Last week’s news was hardly uplifting for financial markets, but the S&P rallied 1.56% on Friday to close the week up 1.17%. Year-to-date the S&P is up 15.46% which is consistent with the historical average for year-3 of a presidential election cycle.
- Paul Krugman (Nobel economics prize winner and New York Times columnist) pointed out: “… America has accomplished what many, perhaps most, economists considered impossible: a large fall in inflation without a recession or even a big rise in unemployment.”
- Several indicators point to a year-end stock market rally: seasonality; rebounding investor sentiment; oversold stock markets in October; hedge funds at 5-year low net long positions, and trading strategies needing to buy back around $150B by year-end (TPW).
- U.S. oil production rebounded to 13.2 million barrels per day last week after falling to 9.8 million barrels per day in 2021 from anti-fossil fuel policies of the new administration. This turn-around will have a positive impact in lowering inflation further. Energy prices are down from more than $90 per barrel in late September to a new low of $76 this past week.
- October CPI inflation being reported tomorrow is expected to show retail gasoline prices down 4.8% from September. With this, CPI inflation likely will fall to 3.3% in October from 3.7% in September.
- So far, the higher mid- and longer-term rates don’t seem to be a big negative for tech companies or for households because of all the financing completed before the Fed started raising rates 18 months ago. With so many of the outstanding home mortgages at rates below 3%, household debt servicing costs are only back to 2019 levels and are significantly lower than the peak reached in the run up to the 2008 financial crisis.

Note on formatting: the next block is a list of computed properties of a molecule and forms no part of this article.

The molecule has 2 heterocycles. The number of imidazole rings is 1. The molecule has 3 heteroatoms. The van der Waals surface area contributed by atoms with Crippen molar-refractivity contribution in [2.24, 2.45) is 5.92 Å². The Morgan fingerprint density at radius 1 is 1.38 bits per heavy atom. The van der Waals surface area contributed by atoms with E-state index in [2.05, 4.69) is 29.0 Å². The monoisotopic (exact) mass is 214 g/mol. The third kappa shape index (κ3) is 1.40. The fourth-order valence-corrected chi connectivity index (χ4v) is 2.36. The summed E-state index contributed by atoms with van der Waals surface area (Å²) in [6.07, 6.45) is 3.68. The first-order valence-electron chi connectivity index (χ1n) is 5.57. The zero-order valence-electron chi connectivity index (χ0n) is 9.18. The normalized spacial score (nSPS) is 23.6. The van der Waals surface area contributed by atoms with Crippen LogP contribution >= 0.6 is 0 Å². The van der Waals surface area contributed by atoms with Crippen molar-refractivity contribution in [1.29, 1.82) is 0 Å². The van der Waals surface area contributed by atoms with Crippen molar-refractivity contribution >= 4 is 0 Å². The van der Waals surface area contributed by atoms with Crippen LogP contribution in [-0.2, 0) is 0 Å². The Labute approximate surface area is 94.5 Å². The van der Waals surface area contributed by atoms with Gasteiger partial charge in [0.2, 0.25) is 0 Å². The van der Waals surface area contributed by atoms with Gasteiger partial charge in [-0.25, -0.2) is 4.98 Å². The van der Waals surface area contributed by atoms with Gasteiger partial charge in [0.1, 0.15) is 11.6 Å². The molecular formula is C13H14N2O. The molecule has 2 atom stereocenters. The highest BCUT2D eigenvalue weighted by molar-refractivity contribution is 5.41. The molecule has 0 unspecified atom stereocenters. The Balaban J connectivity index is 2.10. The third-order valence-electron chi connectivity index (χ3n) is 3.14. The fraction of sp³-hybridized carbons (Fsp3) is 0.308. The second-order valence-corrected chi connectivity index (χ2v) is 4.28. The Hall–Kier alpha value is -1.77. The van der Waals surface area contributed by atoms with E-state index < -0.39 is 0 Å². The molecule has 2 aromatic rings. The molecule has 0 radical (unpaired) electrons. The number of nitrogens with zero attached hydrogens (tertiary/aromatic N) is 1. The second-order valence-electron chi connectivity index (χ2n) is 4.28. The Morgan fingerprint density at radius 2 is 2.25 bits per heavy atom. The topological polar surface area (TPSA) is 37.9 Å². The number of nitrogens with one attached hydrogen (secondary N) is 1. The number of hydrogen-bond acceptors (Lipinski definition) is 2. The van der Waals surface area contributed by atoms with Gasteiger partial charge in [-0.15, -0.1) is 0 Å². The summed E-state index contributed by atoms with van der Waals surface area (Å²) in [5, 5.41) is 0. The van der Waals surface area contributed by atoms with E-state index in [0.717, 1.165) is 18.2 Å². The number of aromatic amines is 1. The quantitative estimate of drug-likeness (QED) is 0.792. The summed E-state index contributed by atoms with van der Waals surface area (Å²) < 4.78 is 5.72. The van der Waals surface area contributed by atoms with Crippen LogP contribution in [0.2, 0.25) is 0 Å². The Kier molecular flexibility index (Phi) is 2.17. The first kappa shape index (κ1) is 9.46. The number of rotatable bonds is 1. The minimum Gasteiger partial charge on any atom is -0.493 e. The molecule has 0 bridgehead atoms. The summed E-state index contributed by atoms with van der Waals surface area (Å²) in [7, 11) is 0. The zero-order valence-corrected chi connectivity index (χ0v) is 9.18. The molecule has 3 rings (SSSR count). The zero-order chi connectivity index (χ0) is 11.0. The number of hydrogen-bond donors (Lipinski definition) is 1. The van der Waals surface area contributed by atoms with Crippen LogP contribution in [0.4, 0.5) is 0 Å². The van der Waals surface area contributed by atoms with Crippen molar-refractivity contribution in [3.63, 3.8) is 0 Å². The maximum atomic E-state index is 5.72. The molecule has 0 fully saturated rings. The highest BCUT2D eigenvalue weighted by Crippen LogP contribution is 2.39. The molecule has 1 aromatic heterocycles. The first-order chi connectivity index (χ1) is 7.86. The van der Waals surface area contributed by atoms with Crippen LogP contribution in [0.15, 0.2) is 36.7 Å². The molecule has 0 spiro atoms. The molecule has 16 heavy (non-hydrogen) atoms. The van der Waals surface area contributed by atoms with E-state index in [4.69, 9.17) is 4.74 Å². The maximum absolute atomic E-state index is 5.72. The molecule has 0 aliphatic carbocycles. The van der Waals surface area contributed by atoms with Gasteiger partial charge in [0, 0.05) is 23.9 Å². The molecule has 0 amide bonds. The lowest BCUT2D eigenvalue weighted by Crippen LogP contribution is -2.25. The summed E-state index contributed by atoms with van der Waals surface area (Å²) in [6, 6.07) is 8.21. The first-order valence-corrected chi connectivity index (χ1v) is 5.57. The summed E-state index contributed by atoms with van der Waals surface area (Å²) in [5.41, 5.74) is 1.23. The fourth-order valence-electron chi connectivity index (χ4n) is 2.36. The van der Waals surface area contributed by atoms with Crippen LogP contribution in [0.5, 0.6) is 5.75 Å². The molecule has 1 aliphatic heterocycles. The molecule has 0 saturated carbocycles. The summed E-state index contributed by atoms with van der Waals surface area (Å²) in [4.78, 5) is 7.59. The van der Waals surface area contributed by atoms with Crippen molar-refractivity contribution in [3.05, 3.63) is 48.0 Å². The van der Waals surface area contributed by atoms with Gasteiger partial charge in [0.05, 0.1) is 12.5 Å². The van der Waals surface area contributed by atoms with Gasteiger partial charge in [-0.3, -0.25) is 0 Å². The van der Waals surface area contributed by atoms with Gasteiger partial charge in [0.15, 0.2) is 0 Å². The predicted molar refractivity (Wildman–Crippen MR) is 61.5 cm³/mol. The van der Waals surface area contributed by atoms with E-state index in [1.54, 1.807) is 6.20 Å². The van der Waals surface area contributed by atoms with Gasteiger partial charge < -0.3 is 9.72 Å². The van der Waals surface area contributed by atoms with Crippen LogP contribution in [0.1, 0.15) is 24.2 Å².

With all of the challenges facing China, Wednesday’s meetings between China President Xi and U.S. President Biden and U.S. business leaders in San Francisco will provide a positive tone, rebalancing US-China economic interdependence and geopolitical tensions.
- Although U.S.-China relations had deteriorated over the past five years because of adversarial tensions and from China’s alignment with Russia against western nations ideologically, the share of Chinese adults who see the U.S. as an ally has risen from 25% to 45%, and of those who see the U.S. as an enemy has fallen from 75% to 48%.
- China needs U.S. technology, markets for its exports and foreign investment from the U.S.; so President Xi will be meeting in San Francisco with U.S. business leaders to rebuild relationships and reduce distrust of Xi’s policies of reimposing communist party priorities.
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